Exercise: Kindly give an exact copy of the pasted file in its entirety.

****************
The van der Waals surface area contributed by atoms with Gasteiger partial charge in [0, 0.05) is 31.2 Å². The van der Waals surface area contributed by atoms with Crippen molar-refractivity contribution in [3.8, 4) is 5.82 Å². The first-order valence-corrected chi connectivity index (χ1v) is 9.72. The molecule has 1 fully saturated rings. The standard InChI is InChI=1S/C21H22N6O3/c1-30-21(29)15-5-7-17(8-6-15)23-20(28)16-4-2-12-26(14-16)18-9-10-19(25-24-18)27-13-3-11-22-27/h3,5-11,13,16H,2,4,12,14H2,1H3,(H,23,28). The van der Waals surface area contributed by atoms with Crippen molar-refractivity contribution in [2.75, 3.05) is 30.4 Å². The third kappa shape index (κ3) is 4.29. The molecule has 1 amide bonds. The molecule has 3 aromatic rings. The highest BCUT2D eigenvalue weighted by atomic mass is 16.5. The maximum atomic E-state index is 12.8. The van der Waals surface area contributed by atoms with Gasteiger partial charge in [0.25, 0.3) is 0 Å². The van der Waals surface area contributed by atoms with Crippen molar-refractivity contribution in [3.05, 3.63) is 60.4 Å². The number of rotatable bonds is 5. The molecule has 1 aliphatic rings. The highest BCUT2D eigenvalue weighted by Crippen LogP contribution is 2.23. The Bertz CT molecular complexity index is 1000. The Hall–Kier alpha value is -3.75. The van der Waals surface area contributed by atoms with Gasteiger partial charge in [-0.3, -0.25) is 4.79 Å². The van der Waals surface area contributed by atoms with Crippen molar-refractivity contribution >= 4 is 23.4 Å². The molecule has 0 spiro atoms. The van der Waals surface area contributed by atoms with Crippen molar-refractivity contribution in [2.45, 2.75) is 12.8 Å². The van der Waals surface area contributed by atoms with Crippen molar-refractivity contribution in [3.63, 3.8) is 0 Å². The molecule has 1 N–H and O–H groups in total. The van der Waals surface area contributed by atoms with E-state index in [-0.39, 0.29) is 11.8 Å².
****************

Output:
The van der Waals surface area contributed by atoms with Gasteiger partial charge in [0, 0.05) is 31.2 Å². The van der Waals surface area contributed by atoms with Crippen molar-refractivity contribution in [3.8, 4) is 5.82 Å². The first-order valence-corrected chi connectivity index (χ1v) is 9.72. The molecule has 1 fully saturated rings. The standard InChI is InChI=1S/C21H22N6O3/c1-30-21(29)15-5-7-17(8-6-15)23-20(28)16-4-2-12-26(14-16)18-9-10-19(25-24-18)27-13-3-11-22-27/h3,5-11,13,16H,2,4,12,14H2,1H3,(H,23,28). The van der Waals surface area contributed by atoms with Crippen molar-refractivity contribution in [2.75, 3.05) is 30.4 Å². The third kappa shape index (κ3) is 4.29. The molecule has 1 amide bonds. The molecule has 3 aromatic rings. The highest BCUT2D eigenvalue weighted by atomic mass is 16.5. The maximum atomic E-state index is 12.8. The van der Waals surface area contributed by atoms with Gasteiger partial charge in [0.25, 0.3) is 0 Å². The van der Waals surface area contributed by atoms with Crippen molar-refractivity contribution in [3.05, 3.63) is 60.4 Å². The number of rotatable bonds is 5. The molecule has 1 aliphatic rings. The highest BCUT2D eigenvalue weighted by Crippen LogP contribution is 2.23. The Bertz CT molecular complexity index is 1000. The Hall–Kier alpha value is -3.75. The van der Waals surface area contributed by atoms with Gasteiger partial charge in [-0.3, -0.25) is 4.79 Å². The van der Waals surface area contributed by atoms with Crippen molar-refractivity contribution >= 4 is 23.4 Å². The molecule has 0 spiro atoms. The van der Waals surface area contributed by atoms with Crippen molar-refractivity contribution in [2.45, 2.75) is 12.8 Å². The van der Waals surface area contributed by atoms with Crippen molar-refractivity contribution in [3.63, 3.8) is 0 Å². The molecule has 1 N–H and O–H groups in total. The van der Waals surface area contributed by atoms with E-state index in [-0.39, 0.29) is 11.8 Å².